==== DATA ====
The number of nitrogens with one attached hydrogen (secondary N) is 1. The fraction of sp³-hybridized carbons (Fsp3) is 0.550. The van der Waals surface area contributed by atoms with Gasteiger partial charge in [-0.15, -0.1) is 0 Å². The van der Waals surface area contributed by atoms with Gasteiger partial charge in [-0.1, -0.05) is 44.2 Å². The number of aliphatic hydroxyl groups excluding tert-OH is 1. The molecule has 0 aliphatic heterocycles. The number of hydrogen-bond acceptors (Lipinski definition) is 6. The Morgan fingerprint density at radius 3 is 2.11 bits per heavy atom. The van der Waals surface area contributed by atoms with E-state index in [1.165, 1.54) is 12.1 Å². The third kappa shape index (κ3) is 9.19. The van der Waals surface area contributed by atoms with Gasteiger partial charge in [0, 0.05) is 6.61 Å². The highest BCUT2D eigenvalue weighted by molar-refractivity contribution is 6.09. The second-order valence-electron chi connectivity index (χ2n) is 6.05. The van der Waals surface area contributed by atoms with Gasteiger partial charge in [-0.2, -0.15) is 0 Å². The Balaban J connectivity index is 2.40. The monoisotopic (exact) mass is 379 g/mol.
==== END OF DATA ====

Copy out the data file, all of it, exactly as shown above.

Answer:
The number of nitrogens with one attached hydrogen (secondary N) is 1. The fraction of sp³-hybridized carbons (Fsp3) is 0.550. The van der Waals surface area contributed by atoms with Gasteiger partial charge in [-0.15, -0.1) is 0 Å². The van der Waals surface area contributed by atoms with Gasteiger partial charge in [-0.1, -0.05) is 44.2 Å². The number of aliphatic hydroxyl groups excluding tert-OH is 1. The molecule has 0 aliphatic heterocycles. The number of hydrogen-bond acceptors (Lipinski definition) is 6. The Morgan fingerprint density at radius 3 is 2.11 bits per heavy atom. The van der Waals surface area contributed by atoms with E-state index in [1.165, 1.54) is 12.1 Å². The third kappa shape index (κ3) is 9.19. The van der Waals surface area contributed by atoms with Gasteiger partial charge in [0, 0.05) is 6.61 Å². The highest BCUT2D eigenvalue weighted by molar-refractivity contribution is 6.09. The second-order valence-electron chi connectivity index (χ2n) is 6.05. The van der Waals surface area contributed by atoms with Gasteiger partial charge in [-0.2, -0.15) is 0 Å². The Balaban J connectivity index is 2.40. The monoisotopic (exact) mass is 379 g/mol.